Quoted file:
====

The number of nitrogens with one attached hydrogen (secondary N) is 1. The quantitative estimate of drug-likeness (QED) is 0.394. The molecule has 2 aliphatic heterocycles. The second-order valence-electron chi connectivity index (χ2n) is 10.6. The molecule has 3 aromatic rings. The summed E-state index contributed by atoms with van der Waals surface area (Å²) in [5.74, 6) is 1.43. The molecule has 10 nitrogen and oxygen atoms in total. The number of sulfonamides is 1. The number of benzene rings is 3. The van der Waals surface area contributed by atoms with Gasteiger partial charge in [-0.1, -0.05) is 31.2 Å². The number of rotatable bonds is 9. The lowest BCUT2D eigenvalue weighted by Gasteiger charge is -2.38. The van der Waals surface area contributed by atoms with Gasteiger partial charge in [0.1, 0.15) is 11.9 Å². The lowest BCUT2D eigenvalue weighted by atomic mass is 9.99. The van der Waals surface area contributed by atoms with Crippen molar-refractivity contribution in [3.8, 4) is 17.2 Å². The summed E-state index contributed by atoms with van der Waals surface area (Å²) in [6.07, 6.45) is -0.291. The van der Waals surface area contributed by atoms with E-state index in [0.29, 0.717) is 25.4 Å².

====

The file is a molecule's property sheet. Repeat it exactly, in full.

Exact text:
The number of nitrogens with one attached hydrogen (secondary N) is 1. The quantitative estimate of drug-likeness (QED) is 0.394. The molecule has 2 aliphatic heterocycles. The second-order valence-electron chi connectivity index (χ2n) is 10.6. The molecule has 3 aromatic rings. The summed E-state index contributed by atoms with van der Waals surface area (Å²) in [5.74, 6) is 1.43. The molecule has 10 nitrogen and oxygen atoms in total. The number of sulfonamides is 1. The number of benzene rings is 3. The van der Waals surface area contributed by atoms with Gasteiger partial charge in [-0.1, -0.05) is 31.2 Å². The number of rotatable bonds is 9. The lowest BCUT2D eigenvalue weighted by Gasteiger charge is -2.38. The van der Waals surface area contributed by atoms with Gasteiger partial charge in [0.1, 0.15) is 11.9 Å². The lowest BCUT2D eigenvalue weighted by atomic mass is 9.99. The van der Waals surface area contributed by atoms with Crippen molar-refractivity contribution in [3.8, 4) is 17.2 Å². The summed E-state index contributed by atoms with van der Waals surface area (Å²) in [6.07, 6.45) is -0.291. The van der Waals surface area contributed by atoms with E-state index in [0.29, 0.717) is 25.4 Å².